Genoa Town Board to discuss historic commission merger

Genoa as it appeared in the mid-1970s when it became a historic district.

Genoa as it appeared in the mid-1970s when it became a historic district.

Unlike the towns of Minden and Gardnerville, Genoa doesn’t have an engineer on staff.

In both the larger towns, the managers are licensed engineers and conduct design and plan reviews for nearly every meeting.

Today, Genoa Town Board members are scheduled to discuss the feasibility of merging the Historic District Commission with the Town Advisory Board.

The town board meets 5:30 p.m. at the Genoa Town Hall, itself a historic structure built in 1886 by the Raycraft family.

Taking on that responsibility could result in increased costs for the town, including hiring professionals, but would give elected town board members more authority.

Douglas County commissioners agreed to hear a discussion of the proposal at a future meeting when they approved a new historic commission ordinance last month.

The district was formed in 1974 after then Town Board Chairman Hap Haight suggested it to commissioners. The district, which follows the boundaries of the 1874 Hawkins Map, was officially recognized by the National Registry of Historic Places on April 16, 1975, according to the National Park Service.

When the historic commission was originally founded, it consisted of three people appointed by county commissioners from the town and the Genoa Town Board. In a 1995 revision of the ordinance, town board members were removed from the commission panel and membership was expanded to five members, including residents who don’t live within the town boundaries.

Current Historic Commission Chairman Bob Centanni lives in Genoa Lakes while Vice Chairwoman Marian Vassar lives just above him.

According to the statement of significance accompanying the original national registry listing, Genoa was Nevada’s first settlement.

““It was the center of efforts for self-government which led to territorial status for Nevada,” according to a March 26, 1975, statement written by Historic Preservation Specialist Wilbur Wieprecht for the Nevada Historic Preservation Office. “When still a part of Utah Territory, it was the seat of Carson County. Later, as a town in the state of Nevada, it became the seat of Douglas County.”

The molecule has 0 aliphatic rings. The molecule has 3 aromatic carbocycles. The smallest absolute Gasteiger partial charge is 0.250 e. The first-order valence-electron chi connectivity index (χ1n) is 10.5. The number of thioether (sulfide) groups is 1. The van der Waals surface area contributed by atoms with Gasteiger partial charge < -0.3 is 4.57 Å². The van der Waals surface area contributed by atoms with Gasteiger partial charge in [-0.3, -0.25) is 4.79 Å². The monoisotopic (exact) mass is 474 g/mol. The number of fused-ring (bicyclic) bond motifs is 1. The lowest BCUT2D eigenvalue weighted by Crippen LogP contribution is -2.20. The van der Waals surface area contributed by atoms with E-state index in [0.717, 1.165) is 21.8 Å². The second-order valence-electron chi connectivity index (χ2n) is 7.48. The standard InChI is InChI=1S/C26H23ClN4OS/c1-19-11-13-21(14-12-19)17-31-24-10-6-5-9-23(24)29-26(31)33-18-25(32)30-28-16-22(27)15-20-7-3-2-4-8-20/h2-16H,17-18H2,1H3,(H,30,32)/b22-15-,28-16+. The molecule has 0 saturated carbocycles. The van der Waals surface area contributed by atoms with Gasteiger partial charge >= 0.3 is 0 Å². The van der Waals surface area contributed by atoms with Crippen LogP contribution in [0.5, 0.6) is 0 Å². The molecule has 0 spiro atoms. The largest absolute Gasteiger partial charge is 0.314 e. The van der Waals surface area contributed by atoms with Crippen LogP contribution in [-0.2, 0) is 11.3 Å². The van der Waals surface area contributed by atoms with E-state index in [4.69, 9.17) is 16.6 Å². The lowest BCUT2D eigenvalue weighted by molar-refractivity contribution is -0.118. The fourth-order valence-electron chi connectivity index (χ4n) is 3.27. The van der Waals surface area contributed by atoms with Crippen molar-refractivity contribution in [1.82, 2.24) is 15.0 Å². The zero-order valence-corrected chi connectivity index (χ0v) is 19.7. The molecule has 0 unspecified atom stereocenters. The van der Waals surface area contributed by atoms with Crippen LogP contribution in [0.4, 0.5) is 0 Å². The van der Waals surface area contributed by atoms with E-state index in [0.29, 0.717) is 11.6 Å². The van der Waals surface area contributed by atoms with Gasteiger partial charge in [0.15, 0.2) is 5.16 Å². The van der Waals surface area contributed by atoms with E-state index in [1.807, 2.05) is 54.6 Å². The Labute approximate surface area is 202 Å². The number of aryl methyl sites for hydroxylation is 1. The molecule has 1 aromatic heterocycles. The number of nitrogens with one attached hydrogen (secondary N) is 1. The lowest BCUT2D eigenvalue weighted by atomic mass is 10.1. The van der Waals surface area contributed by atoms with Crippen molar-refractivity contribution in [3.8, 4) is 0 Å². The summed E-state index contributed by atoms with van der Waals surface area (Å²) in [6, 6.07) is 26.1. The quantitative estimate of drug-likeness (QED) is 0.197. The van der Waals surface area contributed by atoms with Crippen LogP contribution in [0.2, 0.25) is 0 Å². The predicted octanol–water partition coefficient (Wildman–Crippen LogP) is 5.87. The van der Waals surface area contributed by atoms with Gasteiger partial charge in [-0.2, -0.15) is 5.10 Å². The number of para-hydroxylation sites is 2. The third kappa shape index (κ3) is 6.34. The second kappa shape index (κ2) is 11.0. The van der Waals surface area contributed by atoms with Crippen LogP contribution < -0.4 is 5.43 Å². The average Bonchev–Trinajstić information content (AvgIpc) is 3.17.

According to an Associated Press article written by resident Brendan Riley, and published by the Reno Evening Gazette, a fifth of the town’s 150 residents turned out on Jan. 22, 1974, to debate the proposed district. In a compromise, the district would only apply to commercial buildings.

A decade later, a proposal by Coldwell Banker to add its blue awnings to the real estate office in town resulted in deadlocking the six-member board. County commissioners voted to add an extra appointee, who would be attorney and resident Dave Gamble, who would run for district judge the following year.

The commission’s charge is to review the outside appearance of commercial structures to ensure they are architecturally consistent with the town.

County commissioners approved an ordinance last month that encoded the “Little Brown Book,” which the historic commission has traditionally followed when making its determinations.

Vassar, who has served on the commission for many years, said the town has its own particular architecture because it was built over the course of a half-century.

Historic structures in town range from the Walker House built in 1854 to the last years of the 19th Century.

The commission’s most recent decision to deny a certificate of appropriateness for a cell tower disguised as a water tower behind the Genoa Volunteer Fire Department is scheduled to be appealed to Douglas County commissioners on Oct. 5.


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